James Griffin

Hit songwriter with the soft-rock group Bread

In the early Seventies, James Griffin was a member of the hit-making group Bread, which bridged the gap between rock and easy listening, a genre that became known as "soft rock". He also co-wrote the Oscar-winning song "For All We Know" (1970), which was made famous by the Carpenters and Shirley Bassey.

James Arthur Griffin, singer and songwriter: born Cincinnati, Ohio 10 August 1943; married (one son, one daughter); died Franklin, Tennessee 11 January 2005.

In the early Seventies, James Griffin was a member of the hit-making group Bread, which bridged the gap between rock and easy listening, a genre that became known as "soft rock". He also co-wrote the Oscar-winning song "For All We Know" (1970), which was made famous by the Carpenters and Shirley Bassey.

Griffin was born in Cincinnati, Ohio, in 1943 but was raised in Memphis. In 1962 he moved to Hollywood and recorded a solo album, Summer Holiday (1963). Griffin wrote for Bobby Vee, Lesley Gore and Ed Ames, but, he recalled, "I was so tired of having my songs recorded by other people who would miss the point or change the hooks or tempo." In 1967 he met Robb Royer and they wrote together, intending to make an album as Pleasure Faire.

Their producer, David Gates, was another promising songwriter and soon they formed a new band. Their first album, Bread (1969), came out to good reviews and included Griffin and Royer's songs "Friends and Lovers", "Could I" and "Any Way You Want Me", their immaculate harmonies contrasting with the heavier sounds of the day.

In 1970 Griffin and Royer were asked to write lyrics to Fred Karlin's music for the film Lovers and Other Strangers. Their song "For All We Know" was performed on the soundtrack by Larry Meredith and it beat contenders from Michel Legrand and Henry Mancini to become an Oscar-winner. It became a US hit for the Carpenters and made the UK Top Ten with Shirley Bassey.

Bread recruited Michael Botts as drummer and made On the Waters (1970), which included the US No 1 "Make It With You", written by Gates. Their next album, Manna (1971) included another potential standard, "If", again written by Gates. Baby I'm A-Want You (1972) included "Everything I Own" and "Diary".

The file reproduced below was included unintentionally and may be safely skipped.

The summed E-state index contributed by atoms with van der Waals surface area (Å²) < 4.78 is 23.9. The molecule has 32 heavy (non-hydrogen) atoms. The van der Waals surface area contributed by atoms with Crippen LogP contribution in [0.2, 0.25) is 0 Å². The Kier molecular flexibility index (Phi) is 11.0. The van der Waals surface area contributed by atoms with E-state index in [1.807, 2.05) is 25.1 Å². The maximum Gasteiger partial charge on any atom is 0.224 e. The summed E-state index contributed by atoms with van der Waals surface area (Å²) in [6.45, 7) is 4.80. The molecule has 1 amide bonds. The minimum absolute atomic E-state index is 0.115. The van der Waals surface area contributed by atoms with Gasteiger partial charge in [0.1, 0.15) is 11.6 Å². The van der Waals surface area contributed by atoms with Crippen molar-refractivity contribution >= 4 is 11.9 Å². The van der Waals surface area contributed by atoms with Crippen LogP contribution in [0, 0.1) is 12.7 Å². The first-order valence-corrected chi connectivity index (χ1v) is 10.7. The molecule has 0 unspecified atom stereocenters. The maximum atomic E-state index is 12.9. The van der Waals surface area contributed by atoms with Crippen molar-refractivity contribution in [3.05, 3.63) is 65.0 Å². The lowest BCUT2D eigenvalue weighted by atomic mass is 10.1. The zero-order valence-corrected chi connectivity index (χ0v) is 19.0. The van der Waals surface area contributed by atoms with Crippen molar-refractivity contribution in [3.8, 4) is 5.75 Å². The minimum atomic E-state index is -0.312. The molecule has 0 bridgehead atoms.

Jack Jones gave the band an easy-listening seal of approval by recording the album Bread Winners, but only two of Griffin and Royer's songs made the album - "Games of Magic" and "Coming Apart". Griffin felt that his contributions were being disregarded, and Bread disbanded after their fifth album, Guitar Man (1972). With his tongue firmly in his cheek, Griffin made a solo album, Breakin' Up Is Easy (1974).

Bread reformed in 1976 for a lacklustre album, Lost Without Your Love, but by then litigation was souring their relationships. A compilation, The Best of Bread, topped the UK album charts and eclipsed Griffin's solo album, James Griffin (1977).

Griffin teamed up with Terry Sylvester from the Hollies for another harmony-based album, Griffin and Sylvester (1981). In 1986 he joined Billy Swan and the former Eagle Randy Meisner for an album as Black Tie, and in the 1990s worked with Richard Mainegra and Rick Yancey of Cymarron as the harmony band the Remingtons.

In recent times, he had been working as part of Griffin, Sylvester and Coley, the third member of the group being John Ford Coley.

Spencer Leigh



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